Chivay is a small town about halfway between Cabanaconde and Arequipa. We stopped in for a night to visit the famous hot springs, which turned out to be just OK, but really fell in love with the town and this area in general. At around 12,000ft in elevation this is definitely highland country, and the light here is incredible. Many of the local women wear colorful traditional clothing, there are llamas wandering around, and in general it’s the sort of place that makes you want to take way too many photos.
We arrived in the afternoon and found a cheap hotel where the desk clerk insisted on demonstrating the hot water available, even from the sink. When he ran the tap and I told him I believed him, he wouldn’t shut it off until I came and felt for myself. He was justifiably proud; a water heater is pretty unusual in this area filled with instant electric shower head heaters, which are both scary and only marginally effective most of the time.
We dropped off our stuff and headed to the town square to catch a shared taxi to the hot springs, which are a few miles out of town. When we asked a cop where to find the taxi he pointed it out and told us the correct price to pay, which we thought was nice, and then when we got in our fellow passengers whispered to us the same payment advice. Friendly people, and after all that the driver didn’t even try to rip us off!
The hot springs were pretty crowded with tour groups, which seem to use this as a standard stop combined with a visit to the Colca Canyon. The hot water is piped into a few different concrete pools, but only one was open when we visited due to maintenance issues. We debated at the entrance whether it was worth the slightly expensive entrance fee (I don’t remember now – it was probably only a few dollars, but we’re cheap, and so are non-touristy things in Peru), and ended up going in. The hot water felt great so it was probably worth it, but overall it was only an okay experience.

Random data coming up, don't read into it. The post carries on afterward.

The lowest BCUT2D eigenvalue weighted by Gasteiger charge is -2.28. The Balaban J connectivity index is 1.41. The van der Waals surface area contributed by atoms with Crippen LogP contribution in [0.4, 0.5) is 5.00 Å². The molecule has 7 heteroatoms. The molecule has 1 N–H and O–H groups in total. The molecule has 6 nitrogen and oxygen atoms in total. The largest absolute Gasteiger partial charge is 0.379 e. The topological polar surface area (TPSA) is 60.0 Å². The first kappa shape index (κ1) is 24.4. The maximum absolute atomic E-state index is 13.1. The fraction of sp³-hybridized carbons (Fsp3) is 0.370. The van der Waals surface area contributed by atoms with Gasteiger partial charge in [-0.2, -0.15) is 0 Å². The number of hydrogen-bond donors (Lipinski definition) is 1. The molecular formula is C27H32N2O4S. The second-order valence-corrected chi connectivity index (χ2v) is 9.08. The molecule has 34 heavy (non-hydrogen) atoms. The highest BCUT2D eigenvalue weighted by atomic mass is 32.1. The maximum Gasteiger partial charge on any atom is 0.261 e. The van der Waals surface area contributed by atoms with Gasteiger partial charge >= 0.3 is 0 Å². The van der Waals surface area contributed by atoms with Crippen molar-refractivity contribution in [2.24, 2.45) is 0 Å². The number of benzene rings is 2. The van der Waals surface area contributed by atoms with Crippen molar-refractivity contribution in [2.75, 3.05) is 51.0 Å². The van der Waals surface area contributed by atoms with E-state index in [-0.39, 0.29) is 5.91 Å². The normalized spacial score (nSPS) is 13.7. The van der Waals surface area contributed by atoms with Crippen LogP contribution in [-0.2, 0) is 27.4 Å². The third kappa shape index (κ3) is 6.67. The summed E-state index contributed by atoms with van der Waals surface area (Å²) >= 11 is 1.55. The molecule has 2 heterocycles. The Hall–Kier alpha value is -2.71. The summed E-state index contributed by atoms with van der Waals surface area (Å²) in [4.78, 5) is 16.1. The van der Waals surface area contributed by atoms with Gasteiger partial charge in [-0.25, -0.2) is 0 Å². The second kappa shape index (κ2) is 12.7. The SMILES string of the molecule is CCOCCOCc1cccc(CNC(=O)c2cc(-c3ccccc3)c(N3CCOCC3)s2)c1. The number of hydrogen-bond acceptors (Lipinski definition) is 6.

That night we went out for dinner at a cheap restaurant that had our favorite type of tea service: a big thermos of hot water at the table and a bowl of coca leaves. You just pour the water over the leaves and add sugar to taste. Coca tea is everywhere in the Andes, and it’s fantastic. We like the taste a lot, and it has a mild stimulant effect similar to a cup of coffee but without the jittery-ness that caffeine can give. I can also drink it in the evening and it doesn’t give me problems sleeping like coffee will. We talked to a few travelers who were uncomfortable with the cocaine connection, but as they say in Bolivia “Coca no es Cocaina.” Really, it’s not; it’s also supposed to be good for preventing altitude sickness.
The next morning we went down to the market area for breakfast and were pleasantly surprised to find some of the best street food of the trip. All kinds of weird herbal drinks and teas, coffee stands with old men complimenting the quality of the milk, lots of quinoa and llama meat (inside the market there were dozens of whole skinned llama carcasses hanging from meat hooks), chicken, trout, beans and rice… Unable to resist all the cheap tasty offerings we had three fantastic breakfasts, one after the other.
Later in the day we sat in the plaza and played cards and were approached by a ten year old girl who wanted to join in. We played cards and then catch with her while locals walked by and smiled and waved. We only spent one night in Chivay and really didn’t do anything of significance, but we remember our time there better than most places we’ve been. There was just something about the place that made us feel happy, and we plan on going back and using the town as a base for exploring the nearby hiking, which is supposed to be really good.